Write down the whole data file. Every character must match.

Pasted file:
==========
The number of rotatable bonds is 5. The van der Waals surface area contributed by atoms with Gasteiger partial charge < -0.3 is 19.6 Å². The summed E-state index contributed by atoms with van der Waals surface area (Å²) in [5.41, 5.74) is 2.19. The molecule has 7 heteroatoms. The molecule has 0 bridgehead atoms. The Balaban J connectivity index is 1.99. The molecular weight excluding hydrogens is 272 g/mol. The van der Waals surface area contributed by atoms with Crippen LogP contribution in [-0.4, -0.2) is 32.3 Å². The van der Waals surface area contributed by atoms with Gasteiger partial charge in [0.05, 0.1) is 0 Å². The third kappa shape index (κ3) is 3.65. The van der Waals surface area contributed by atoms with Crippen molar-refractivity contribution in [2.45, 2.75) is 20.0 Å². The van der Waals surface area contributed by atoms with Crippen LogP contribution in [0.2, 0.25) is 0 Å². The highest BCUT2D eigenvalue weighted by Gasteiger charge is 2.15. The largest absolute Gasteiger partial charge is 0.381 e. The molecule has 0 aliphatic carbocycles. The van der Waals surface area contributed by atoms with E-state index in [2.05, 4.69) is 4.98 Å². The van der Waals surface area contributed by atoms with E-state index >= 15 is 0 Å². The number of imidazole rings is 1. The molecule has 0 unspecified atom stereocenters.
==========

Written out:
The number of rotatable bonds is 5. The van der Waals surface area contributed by atoms with Gasteiger partial charge < -0.3 is 19.6 Å². The summed E-state index contributed by atoms with van der Waals surface area (Å²) in [5.41, 5.74) is 2.19. The molecule has 7 heteroatoms. The molecule has 0 bridgehead atoms. The Balaban J connectivity index is 1.99. The molecular weight excluding hydrogens is 272 g/mol. The van der Waals surface area contributed by atoms with Crippen LogP contribution in [-0.4, -0.2) is 32.3 Å². The van der Waals surface area contributed by atoms with Gasteiger partial charge in [0.05, 0.1) is 0 Å². The third kappa shape index (κ3) is 3.65. The van der Waals surface area contributed by atoms with Crippen molar-refractivity contribution in [2.45, 2.75) is 20.0 Å². The van der Waals surface area contributed by atoms with Crippen LogP contribution in [0.2, 0.25) is 0 Å². The highest BCUT2D eigenvalue weighted by Gasteiger charge is 2.15. The largest absolute Gasteiger partial charge is 0.381 e. The molecule has 0 aliphatic carbocycles. The van der Waals surface area contributed by atoms with E-state index in [2.05, 4.69) is 4.98 Å². The van der Waals surface area contributed by atoms with E-state index >= 15 is 0 Å². The number of imidazole rings is 1. The molecule has 0 unspecified atom stereocenters.